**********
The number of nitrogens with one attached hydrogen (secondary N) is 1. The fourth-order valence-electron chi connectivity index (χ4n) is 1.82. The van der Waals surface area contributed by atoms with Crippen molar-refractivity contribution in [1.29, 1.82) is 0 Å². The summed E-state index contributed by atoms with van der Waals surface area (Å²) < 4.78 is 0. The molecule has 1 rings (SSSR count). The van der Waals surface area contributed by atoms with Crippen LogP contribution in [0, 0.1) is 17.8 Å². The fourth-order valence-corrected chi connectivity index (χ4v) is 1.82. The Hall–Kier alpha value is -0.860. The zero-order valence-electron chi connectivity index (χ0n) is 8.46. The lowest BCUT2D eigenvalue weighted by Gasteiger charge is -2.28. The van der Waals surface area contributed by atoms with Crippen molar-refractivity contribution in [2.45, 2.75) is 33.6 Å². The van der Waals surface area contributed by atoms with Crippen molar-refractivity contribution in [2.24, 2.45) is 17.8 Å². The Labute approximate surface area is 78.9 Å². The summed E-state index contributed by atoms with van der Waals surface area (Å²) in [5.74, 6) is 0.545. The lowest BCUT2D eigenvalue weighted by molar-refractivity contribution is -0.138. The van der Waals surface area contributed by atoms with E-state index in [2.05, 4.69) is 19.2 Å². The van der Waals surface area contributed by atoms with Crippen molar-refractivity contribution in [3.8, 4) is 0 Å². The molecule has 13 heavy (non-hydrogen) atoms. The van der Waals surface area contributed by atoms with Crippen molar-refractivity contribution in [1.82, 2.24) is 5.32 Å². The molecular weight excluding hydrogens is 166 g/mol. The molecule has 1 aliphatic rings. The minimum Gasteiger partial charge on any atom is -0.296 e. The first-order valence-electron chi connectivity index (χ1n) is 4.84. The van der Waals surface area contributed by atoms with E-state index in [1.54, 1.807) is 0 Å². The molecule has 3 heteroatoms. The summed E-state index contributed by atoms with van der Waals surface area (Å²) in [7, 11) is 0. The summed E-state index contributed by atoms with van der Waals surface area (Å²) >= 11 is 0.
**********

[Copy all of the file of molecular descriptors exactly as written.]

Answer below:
The number of nitrogens with one attached hydrogen (secondary N) is 1. The fourth-order valence-electron chi connectivity index (χ4n) is 1.82. The van der Waals surface area contributed by atoms with Crippen molar-refractivity contribution in [1.29, 1.82) is 0 Å². The summed E-state index contributed by atoms with van der Waals surface area (Å²) < 4.78 is 0. The molecule has 1 rings (SSSR count). The van der Waals surface area contributed by atoms with Crippen LogP contribution in [0, 0.1) is 17.8 Å². The fourth-order valence-corrected chi connectivity index (χ4v) is 1.82. The Hall–Kier alpha value is -0.860. The zero-order valence-electron chi connectivity index (χ0n) is 8.46. The lowest BCUT2D eigenvalue weighted by Gasteiger charge is -2.28. The van der Waals surface area contributed by atoms with Crippen molar-refractivity contribution in [2.45, 2.75) is 33.6 Å². The van der Waals surface area contributed by atoms with Crippen molar-refractivity contribution in [2.24, 2.45) is 17.8 Å². The Labute approximate surface area is 78.9 Å². The summed E-state index contributed by atoms with van der Waals surface area (Å²) in [5.74, 6) is 0.545. The lowest BCUT2D eigenvalue weighted by molar-refractivity contribution is -0.138. The van der Waals surface area contributed by atoms with E-state index in [2.05, 4.69) is 19.2 Å². The van der Waals surface area contributed by atoms with Crippen molar-refractivity contribution in [3.8, 4) is 0 Å². The molecule has 13 heavy (non-hydrogen) atoms. The van der Waals surface area contributed by atoms with Crippen molar-refractivity contribution in [1.82, 2.24) is 5.32 Å². The molecular weight excluding hydrogens is 166 g/mol. The molecule has 1 aliphatic rings. The minimum Gasteiger partial charge on any atom is -0.296 e. The first-order valence-electron chi connectivity index (χ1n) is 4.84. The van der Waals surface area contributed by atoms with E-state index in [1.54, 1.807) is 0 Å². The molecule has 3 heteroatoms. The summed E-state index contributed by atoms with van der Waals surface area (Å²) in [7, 11) is 0. The summed E-state index contributed by atoms with van der Waals surface area (Å²) >= 11 is 0.